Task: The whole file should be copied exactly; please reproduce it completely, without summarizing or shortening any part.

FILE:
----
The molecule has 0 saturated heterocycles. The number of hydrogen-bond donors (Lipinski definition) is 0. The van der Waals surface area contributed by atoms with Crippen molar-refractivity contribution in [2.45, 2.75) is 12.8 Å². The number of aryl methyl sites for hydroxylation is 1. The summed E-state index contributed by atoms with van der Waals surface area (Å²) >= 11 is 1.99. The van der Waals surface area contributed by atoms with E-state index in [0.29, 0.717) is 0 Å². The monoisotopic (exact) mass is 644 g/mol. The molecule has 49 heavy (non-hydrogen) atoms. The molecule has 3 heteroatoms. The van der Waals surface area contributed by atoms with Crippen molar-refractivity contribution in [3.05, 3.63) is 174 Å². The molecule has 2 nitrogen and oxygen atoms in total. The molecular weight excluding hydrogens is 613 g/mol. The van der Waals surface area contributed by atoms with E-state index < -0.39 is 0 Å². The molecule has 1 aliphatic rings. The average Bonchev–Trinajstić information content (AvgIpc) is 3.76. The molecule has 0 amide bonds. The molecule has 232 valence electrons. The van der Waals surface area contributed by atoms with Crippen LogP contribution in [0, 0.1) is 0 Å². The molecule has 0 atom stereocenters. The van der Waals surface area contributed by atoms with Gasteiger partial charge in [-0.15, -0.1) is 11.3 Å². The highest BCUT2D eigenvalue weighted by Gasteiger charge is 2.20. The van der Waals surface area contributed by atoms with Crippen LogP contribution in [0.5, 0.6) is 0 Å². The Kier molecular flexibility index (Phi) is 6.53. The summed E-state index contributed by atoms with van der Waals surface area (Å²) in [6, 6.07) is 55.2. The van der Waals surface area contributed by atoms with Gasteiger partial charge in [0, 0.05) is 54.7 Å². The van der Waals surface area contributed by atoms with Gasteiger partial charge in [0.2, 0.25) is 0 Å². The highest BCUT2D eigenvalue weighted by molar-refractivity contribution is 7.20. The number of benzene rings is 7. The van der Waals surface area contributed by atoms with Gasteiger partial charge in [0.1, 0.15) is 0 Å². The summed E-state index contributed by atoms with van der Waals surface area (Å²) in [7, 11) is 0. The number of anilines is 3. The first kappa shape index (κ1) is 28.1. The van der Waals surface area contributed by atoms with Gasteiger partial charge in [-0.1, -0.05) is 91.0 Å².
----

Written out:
The molecule has 0 saturated heterocycles. The number of hydrogen-bond donors (Lipinski definition) is 0. The van der Waals surface area contributed by atoms with Crippen molar-refractivity contribution in [2.45, 2.75) is 12.8 Å². The number of aryl methyl sites for hydroxylation is 1. The summed E-state index contributed by atoms with van der Waals surface area (Å²) >= 11 is 1.99. The van der Waals surface area contributed by atoms with E-state index in [0.29, 0.717) is 0 Å². The monoisotopic (exact) mass is 644 g/mol. The molecule has 49 heavy (non-hydrogen) atoms. The molecule has 3 heteroatoms. The van der Waals surface area contributed by atoms with Crippen molar-refractivity contribution in [3.05, 3.63) is 174 Å². The molecule has 2 nitrogen and oxygen atoms in total. The molecular weight excluding hydrogens is 613 g/mol. The van der Waals surface area contributed by atoms with E-state index < -0.39 is 0 Å². The molecule has 1 aliphatic rings. The average Bonchev–Trinajstić information content (AvgIpc) is 3.76. The molecule has 0 amide bonds. The molecule has 232 valence electrons. The van der Waals surface area contributed by atoms with Crippen LogP contribution in [0, 0.1) is 0 Å². The molecule has 0 atom stereocenters. The van der Waals surface area contributed by atoms with Gasteiger partial charge in [-0.15, -0.1) is 11.3 Å². The highest BCUT2D eigenvalue weighted by Gasteiger charge is 2.20. The van der Waals surface area contributed by atoms with Crippen LogP contribution in [0.5, 0.6) is 0 Å². The Kier molecular flexibility index (Phi) is 6.53. The summed E-state index contributed by atoms with van der Waals surface area (Å²) in [6, 6.07) is 55.2. The van der Waals surface area contributed by atoms with Gasteiger partial charge in [0, 0.05) is 54.7 Å². The van der Waals surface area contributed by atoms with Gasteiger partial charge in [0.2, 0.25) is 0 Å². The highest BCUT2D eigenvalue weighted by molar-refractivity contribution is 7.20. The number of benzene rings is 7. The van der Waals surface area contributed by atoms with Gasteiger partial charge in [0.1, 0.15) is 0 Å². The summed E-state index contributed by atoms with van der Waals surface area (Å²) in [7, 11) is 0. The number of anilines is 3. The first kappa shape index (κ1) is 28.1. The van der Waals surface area contributed by atoms with Gasteiger partial charge in [-0.1, -0.05) is 91.0 Å².